How can businesses keep supply disruption to a minimum in the wake of COVID-19?
As the number of COVID-19 cases keeps rising and more countries enter lockdown, the impact on the global economy becomes increasingly stark with each passing day. Stock prices are plummeting, companies are going under, and unemployment is at unimaginably high levels.
For businesses that have managed to keep their heads above water, one of the most noticeable impacts has been on their supply chain. As borders and factories close, and consumer stockpiling puts significant pressure on shipping and transportation, most companies are facing unprecedented disruption. In fact, nine in 10 supply chains have been disrupted by the pandemic, with businesses in the automobile, high-tech and consumer packaged goods industries among the worst affected.
If your own enterprise has seen its supply chain impacted by the COVID-19 crisis, there are steps you can take to right the damage.
Identify your critical vulnerabilities
Considering that a mere 6% of companies have full supply chain visibility — access to real-time, practicable information relating to each segment of its supply chain — your organization may well have dependencies that you’re unaware of. You could unwittingly be reliant on a supplier whose single facility has closed down in the wake of the pandemic. Even if the bottlenecks aren’t quite that drastic, you will need to ascertain exactly what has disrupted your supply chain so that you can take proactive steps to address the situation. This requires tracing your supply chain from end-to-end to identify how each supplier affects your operations, as well as where each component part of your products comes from.
To help you amass and organize this data, it’s recommended that you make use of data visualization tools, which present information in easy-to-read formats, rather than force you to wade through swathes of data. However, this can be a complicated, painstaking process to undertake, so setting aside some of your budget to employ a dedicated supply chain manager is crucial. As explained by executive search company Egon Zehnder, supply chain managers help to “connect every aspect of an enterprise, from planning and procurement to manufacturing, sales, distribution, and even customer experience”. They should be able to pinpoint your supply chain’s main vulnerabilities, which will be critical for moving forward during these trying times.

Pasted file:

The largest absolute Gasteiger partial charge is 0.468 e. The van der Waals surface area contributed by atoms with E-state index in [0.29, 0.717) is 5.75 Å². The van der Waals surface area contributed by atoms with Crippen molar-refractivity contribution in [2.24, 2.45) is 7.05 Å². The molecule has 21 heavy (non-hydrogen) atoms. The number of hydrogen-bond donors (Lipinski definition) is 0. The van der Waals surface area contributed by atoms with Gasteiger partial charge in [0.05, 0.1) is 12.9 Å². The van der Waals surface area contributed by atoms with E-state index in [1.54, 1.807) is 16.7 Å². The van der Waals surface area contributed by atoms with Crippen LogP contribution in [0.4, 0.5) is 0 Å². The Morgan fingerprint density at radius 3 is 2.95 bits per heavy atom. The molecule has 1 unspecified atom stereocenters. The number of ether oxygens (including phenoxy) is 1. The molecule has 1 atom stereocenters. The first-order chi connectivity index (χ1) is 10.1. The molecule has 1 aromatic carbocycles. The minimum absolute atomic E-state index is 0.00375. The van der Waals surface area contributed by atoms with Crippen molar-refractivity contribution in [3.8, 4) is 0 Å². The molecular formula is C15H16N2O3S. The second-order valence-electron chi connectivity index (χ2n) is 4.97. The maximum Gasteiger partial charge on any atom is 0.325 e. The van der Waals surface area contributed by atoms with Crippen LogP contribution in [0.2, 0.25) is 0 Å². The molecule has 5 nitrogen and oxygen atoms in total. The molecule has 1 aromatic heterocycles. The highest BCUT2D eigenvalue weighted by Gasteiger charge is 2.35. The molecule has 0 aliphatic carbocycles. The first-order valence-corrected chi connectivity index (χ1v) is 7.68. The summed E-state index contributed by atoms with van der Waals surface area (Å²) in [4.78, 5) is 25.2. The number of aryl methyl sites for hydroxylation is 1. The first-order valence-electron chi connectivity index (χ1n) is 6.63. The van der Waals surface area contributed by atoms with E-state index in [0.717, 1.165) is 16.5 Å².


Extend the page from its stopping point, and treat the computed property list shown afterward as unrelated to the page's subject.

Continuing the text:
Diversify your supply chain
Once you’ve identified the cause of any disruption, you can explore alternate means of sourcing materials, to enable you to continue trading, and keep your customers happy. For example, textile companies who previously relied on China for their supplies can easily switch to suppliers in countries like India, Brazil or Indonesia, all of which have strong textile manufacturing infrastructures. Finding alternate suppliers can even help you cut costs in the long term if you find cheaper alternatives. Working with new groups of people can also fuel innovation, potentially giving you new ideas for your products. As such, broadening your supply chain should be considered a key aspect of your business plan going forward, not just in times of crisis.
When it comes to finding alternative suppliers, you should consider sticking to local companies if possible. While international trade is continuing through the worldwide pandemic, working with overseas suppliers remains inherently risky for the time being. What’s more, local suppliers will typically be cheaper, and able deliver your materials more quickly, letting you bring your products to market at a faster pace.
Keep customers in the loop
Supply chain disruptions not only have ramifications on what products you are able to offer your customers — they will also create delays and lead to unexpected costs, thus impacting your overall revenue. Consequently, as soon as you know that your customers are likely to be affected by any supply chain issues, you should inform them clearly and promptly. Research has shown that 90% of consumers will stop buying from brands that aren’t transparent, while 73% find value transparency more important than price. As such, being honest about these issues will earn your company credibility, and make customers more likely to stay with you, through the pandemic and beyond.
There are many ways you can reach out to customers, but email massively outperforms other forms of marketing when it comes to return on investment. However, texting is becoming increasingly popular, and social media and letters are also effective depending on the demographic. However you choose to communicate with customers, it’s important that your messaging is consistent in order to help create trust in your brand.